The following review books and resources are the ones I found most helpful throughout medical school and are kept up to date (last revision September 2016). Reading these can help you learn the topics most likely to be tested on the USMLE Step 1 exam.

If you are looking for USMLE Step 2 or 3 books you can find them here.

First Two Years of Medical School – The Basic Sciences and Step 1 Prep

Anatomy & Embryology:
This is primarily just memorization. You will need to memorize all kinds of esoteric facts to do well in the class that will not be tested on board exams, although many USMLE questions require that you know the basics. The best review books are Rapid Review Gross and Developmental Anatomy and BRS Gross Anatomy. I would pick one of those to study along with memorizing Netter’s Anatomy Flash Cards.

Biochemistry:
Biochemistry is not heavily tested on board exams but there will be some questions on Step 1. Questions involving the various biochemistry syndromes, such as specific enzyme deficiencies, are most common and are covered well in Rapid Review Biochemistry.

Cell Biology and Histology:
Rarely tested on the USMLE, the most common questions contain images that show a very characteristic histology specimen of a specific disease (which you will likely see again in pathology) or a type of tissue damage. If you choose to get a review book for this subject BRS Cell Biology and Histology does a pretty good job of covering the basics.

Behavioral Science:
There will be some behavioral science questions on the USMLE. If you have taken (and remember) any psychology and statistics classes in college that will be helpful, but for everything you don’t already know, BRS Behavioral Science is a good outline and guide.

Microbiology & Immunology:
Rapid Review Microbiology and Immunology is one of the best overviews of microbiology. The microbiology questions seen on Step 1 are often a combination of micro and pathology. Lippincott’s Microcards: Microbiology Flash Cards are great for helping with all the memorization necessary for this subject.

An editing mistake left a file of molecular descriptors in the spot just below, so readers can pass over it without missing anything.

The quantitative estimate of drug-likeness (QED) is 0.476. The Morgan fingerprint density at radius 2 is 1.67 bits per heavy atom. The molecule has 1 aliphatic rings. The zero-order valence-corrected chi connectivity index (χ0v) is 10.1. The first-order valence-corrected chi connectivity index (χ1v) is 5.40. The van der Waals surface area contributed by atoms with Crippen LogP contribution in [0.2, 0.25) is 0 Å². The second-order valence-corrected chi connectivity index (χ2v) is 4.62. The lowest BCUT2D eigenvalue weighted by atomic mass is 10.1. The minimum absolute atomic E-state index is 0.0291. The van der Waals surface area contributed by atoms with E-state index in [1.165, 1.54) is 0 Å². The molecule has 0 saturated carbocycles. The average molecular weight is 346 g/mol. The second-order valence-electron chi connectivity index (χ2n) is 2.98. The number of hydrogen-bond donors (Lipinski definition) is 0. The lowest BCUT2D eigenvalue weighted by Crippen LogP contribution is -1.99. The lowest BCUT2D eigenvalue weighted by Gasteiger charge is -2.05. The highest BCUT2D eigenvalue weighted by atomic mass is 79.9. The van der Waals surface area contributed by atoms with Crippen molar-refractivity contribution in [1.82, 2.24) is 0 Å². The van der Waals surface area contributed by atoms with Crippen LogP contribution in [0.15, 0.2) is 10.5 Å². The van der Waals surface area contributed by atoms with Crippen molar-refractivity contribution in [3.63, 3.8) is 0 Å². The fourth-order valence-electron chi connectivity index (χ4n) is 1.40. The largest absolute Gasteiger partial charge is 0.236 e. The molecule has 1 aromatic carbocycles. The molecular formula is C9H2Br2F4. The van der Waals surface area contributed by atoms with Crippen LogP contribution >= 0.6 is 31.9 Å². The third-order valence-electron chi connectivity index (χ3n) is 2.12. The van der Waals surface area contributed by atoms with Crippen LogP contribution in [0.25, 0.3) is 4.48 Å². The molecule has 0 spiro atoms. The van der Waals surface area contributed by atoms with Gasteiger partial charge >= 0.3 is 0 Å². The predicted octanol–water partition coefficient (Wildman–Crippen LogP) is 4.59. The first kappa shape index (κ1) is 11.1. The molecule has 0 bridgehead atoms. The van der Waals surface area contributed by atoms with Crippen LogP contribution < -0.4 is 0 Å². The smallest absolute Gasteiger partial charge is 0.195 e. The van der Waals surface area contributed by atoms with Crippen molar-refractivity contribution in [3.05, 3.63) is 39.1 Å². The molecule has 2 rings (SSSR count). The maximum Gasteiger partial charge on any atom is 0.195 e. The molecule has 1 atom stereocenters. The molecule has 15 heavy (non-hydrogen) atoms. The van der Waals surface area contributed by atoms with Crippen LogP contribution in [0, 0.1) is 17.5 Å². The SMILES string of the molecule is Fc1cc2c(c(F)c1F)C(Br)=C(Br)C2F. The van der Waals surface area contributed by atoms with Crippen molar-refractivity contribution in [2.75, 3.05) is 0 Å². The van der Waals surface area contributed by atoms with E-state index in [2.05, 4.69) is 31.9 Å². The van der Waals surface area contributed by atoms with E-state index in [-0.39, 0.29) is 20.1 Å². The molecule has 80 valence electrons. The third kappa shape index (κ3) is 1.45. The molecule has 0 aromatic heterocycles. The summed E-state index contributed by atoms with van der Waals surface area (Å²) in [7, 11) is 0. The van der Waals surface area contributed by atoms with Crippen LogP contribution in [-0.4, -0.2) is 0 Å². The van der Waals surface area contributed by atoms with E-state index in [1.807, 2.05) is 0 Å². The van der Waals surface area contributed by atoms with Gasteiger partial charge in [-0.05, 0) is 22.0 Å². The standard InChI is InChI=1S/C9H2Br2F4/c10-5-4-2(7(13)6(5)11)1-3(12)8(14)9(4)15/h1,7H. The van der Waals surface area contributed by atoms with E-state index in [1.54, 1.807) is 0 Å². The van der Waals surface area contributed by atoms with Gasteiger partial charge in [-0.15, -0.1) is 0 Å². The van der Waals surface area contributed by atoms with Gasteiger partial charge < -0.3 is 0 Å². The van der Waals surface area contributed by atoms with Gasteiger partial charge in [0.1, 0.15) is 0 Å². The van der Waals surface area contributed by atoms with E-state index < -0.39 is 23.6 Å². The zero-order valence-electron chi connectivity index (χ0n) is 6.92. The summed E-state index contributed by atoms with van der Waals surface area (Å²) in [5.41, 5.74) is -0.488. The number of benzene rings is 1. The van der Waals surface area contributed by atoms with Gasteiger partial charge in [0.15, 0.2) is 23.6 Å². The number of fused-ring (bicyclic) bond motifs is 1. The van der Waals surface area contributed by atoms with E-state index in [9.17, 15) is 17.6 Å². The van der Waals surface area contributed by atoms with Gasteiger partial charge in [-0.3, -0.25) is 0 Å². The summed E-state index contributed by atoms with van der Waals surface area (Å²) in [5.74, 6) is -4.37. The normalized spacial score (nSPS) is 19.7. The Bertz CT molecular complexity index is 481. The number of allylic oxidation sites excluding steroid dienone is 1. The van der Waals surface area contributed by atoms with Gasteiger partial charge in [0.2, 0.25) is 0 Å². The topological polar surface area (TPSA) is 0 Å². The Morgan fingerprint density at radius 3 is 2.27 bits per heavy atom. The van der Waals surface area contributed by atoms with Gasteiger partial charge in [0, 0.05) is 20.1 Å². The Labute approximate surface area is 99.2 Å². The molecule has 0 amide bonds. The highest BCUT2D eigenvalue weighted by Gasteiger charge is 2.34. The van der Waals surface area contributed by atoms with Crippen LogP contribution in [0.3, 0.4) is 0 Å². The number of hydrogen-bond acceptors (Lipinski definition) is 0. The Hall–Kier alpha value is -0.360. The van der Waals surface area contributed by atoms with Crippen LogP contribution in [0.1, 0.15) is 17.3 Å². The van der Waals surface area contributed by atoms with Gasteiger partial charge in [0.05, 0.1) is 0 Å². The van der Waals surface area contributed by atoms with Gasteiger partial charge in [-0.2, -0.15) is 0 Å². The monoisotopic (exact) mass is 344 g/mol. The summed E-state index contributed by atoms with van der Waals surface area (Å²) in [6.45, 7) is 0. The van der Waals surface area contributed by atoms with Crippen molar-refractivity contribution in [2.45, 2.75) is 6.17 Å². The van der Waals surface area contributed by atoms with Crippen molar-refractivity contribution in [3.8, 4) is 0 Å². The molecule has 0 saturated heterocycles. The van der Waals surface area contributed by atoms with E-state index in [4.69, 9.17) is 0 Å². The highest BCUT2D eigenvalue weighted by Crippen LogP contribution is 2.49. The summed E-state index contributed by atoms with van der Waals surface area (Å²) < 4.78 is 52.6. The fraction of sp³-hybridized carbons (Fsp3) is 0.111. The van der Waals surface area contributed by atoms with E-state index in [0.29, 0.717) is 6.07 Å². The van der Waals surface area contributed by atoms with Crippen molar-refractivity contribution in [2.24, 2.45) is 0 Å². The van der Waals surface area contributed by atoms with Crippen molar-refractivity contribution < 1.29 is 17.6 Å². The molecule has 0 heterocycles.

Neuroscience:
Although not tested extensively, neuroscience questions do appear on Step 1. USMLE Road Map Neuroscience is a good review of the basics.

Pathology:
The most heavily tested subject on the USMLE, by far. You need to focus on this as much as possible the first two years – don’t just memorize and forget – learn it so you know this material. It will be the most important subject for Step 1 as well as helping you better understand everything else in medical school and your career as a physician.

Rapid Review Pathology is written by Edward Goljan (the famous Step 1 review course guy), and is extremely good – I would definitely study this book.

Robbins and Cotran Review of Pathology has over a thousand USMLE vignette-style questions with thorough explanations and should be used in addition to Goljan’s Rapid Review.

Pharmacology:
Katzung & Trevor’s Pharmacology is a pretty comprehensive (long) review book, but can really help you as you understand some of the more important topics. Pharmacology by itself is not often tested on the USMLE Step 1, but it is frequently used in combination with other subjects like pathology and physiology, so you do need to know the basics.

USMLE Road Map Pharmacology does a good job of covering the basics – it is much shorter and is also written by Katzung. To help memorize the many things you will need to know in your pharmacology class, Lange Pharmacology Flash Cards are helpful.

Physiology:
Physiology is extremely important and is tested extensively on Step 1, only second to pathology. You will need to know both – what is normal (physiology) and what is abnormal (pathology) to do well on any USMLE exam.  To learn normal physiology, BRS Physiology is an excellent outline and is very well written – the best of the BRS series.

General USMLE Step 1 Board Review:
Even if you are not preparing for Step 1 in the next few months it is a good idea to get a copy of First Aid for the USMLE Step 1 and read through it as you go through your classes in the first 2 years of medical school – that way, when the time comes to really prepare for the exam, everything will literally be a review (instead of trying to learn any new material).